It’s been part of Mitt Romney’s and the GOP’s line of attack on President Obama’s time in the White House: Obamacare is already costing Americans and should be repealed.

Romney just this week suggested that the Affordable Care Act, which the Supreme Court is expected to rule on as soon as Monday, is prompting small businesses to cut hiring, a potential economic killer. “It is having an impact on middle income families that want to have good jobs,” said Romney.

But on Wednesday, one of Washington’s arbiters of the law said Obamacare isn’t an economic drag. “We don’t think that the health care law is having a significant impact on the economy today,” said Doug Elmendorf, director of the Congressional Budget Office.

“There are a lot of pieces of the law, some unfolding today, and expectations that future changes in policy can matter, but we don’t think it is having a significant impact on the economy today,” he added.

That was much better news than the blunt-speaking Elmendorf had for Congress’ bungling of the budget, taxes and pending sequestration that could rob $500 billion from the Pentagon if a deal on spending and the Bush tax cuts isn’t agreed to by the end of the year.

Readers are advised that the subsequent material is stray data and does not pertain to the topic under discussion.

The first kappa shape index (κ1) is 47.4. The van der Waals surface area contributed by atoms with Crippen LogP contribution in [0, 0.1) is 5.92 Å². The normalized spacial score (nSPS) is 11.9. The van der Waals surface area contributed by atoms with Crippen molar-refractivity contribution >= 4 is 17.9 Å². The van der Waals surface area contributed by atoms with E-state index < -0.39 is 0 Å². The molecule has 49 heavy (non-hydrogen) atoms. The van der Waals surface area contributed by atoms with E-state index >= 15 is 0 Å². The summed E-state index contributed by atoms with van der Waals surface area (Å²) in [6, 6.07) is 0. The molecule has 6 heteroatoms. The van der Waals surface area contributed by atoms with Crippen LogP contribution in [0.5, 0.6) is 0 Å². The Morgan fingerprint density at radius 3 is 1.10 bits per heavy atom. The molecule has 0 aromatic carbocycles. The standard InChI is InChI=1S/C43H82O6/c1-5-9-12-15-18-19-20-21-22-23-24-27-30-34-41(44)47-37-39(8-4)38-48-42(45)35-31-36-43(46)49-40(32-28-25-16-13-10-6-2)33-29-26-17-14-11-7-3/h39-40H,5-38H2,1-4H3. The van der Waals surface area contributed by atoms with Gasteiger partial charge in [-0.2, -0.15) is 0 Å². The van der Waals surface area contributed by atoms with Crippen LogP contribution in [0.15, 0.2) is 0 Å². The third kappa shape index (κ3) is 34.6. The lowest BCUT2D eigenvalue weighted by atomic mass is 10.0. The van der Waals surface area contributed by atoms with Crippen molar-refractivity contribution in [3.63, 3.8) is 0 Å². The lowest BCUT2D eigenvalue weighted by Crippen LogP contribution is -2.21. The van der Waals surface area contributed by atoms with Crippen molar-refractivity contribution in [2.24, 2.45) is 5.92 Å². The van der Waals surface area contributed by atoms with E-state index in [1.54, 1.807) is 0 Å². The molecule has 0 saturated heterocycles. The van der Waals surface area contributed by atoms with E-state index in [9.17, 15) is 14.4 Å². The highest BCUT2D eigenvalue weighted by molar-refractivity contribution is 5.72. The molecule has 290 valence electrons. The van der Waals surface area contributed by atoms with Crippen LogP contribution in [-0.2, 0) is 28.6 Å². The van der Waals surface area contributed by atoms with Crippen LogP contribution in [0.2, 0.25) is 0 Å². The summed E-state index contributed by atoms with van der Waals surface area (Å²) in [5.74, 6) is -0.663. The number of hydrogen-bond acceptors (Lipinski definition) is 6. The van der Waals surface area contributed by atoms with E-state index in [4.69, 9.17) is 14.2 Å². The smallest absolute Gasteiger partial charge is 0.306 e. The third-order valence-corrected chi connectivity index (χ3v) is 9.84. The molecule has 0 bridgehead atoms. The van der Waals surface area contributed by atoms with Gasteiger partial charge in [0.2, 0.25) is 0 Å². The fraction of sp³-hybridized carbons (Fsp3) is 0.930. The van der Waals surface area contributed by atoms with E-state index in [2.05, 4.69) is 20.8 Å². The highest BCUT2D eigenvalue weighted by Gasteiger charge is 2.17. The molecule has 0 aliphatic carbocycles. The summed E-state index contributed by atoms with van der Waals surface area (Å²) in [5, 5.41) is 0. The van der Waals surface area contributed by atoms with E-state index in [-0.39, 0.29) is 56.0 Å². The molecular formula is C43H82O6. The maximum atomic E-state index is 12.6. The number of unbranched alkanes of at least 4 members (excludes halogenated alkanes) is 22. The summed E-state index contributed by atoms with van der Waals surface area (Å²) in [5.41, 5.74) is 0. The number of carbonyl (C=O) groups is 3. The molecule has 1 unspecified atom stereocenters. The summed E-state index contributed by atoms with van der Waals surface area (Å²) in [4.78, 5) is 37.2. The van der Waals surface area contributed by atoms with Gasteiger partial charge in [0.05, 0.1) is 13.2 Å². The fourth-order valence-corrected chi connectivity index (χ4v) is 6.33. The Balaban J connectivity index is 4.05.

“What I worry about most is that our political system needs to come to grips with this fundamental choice about whether we going to let taxes rise relative to what we are used to in the past, or cut spending on the big popular entitlement programs or some combination. That’s a difficult trade off,” he said at a media breakfast hosted by the Christian Science Monitor. “It’s made more difficult, I think, by a lack of understanding on the part of many Americans about where their federal dollars go,” he added.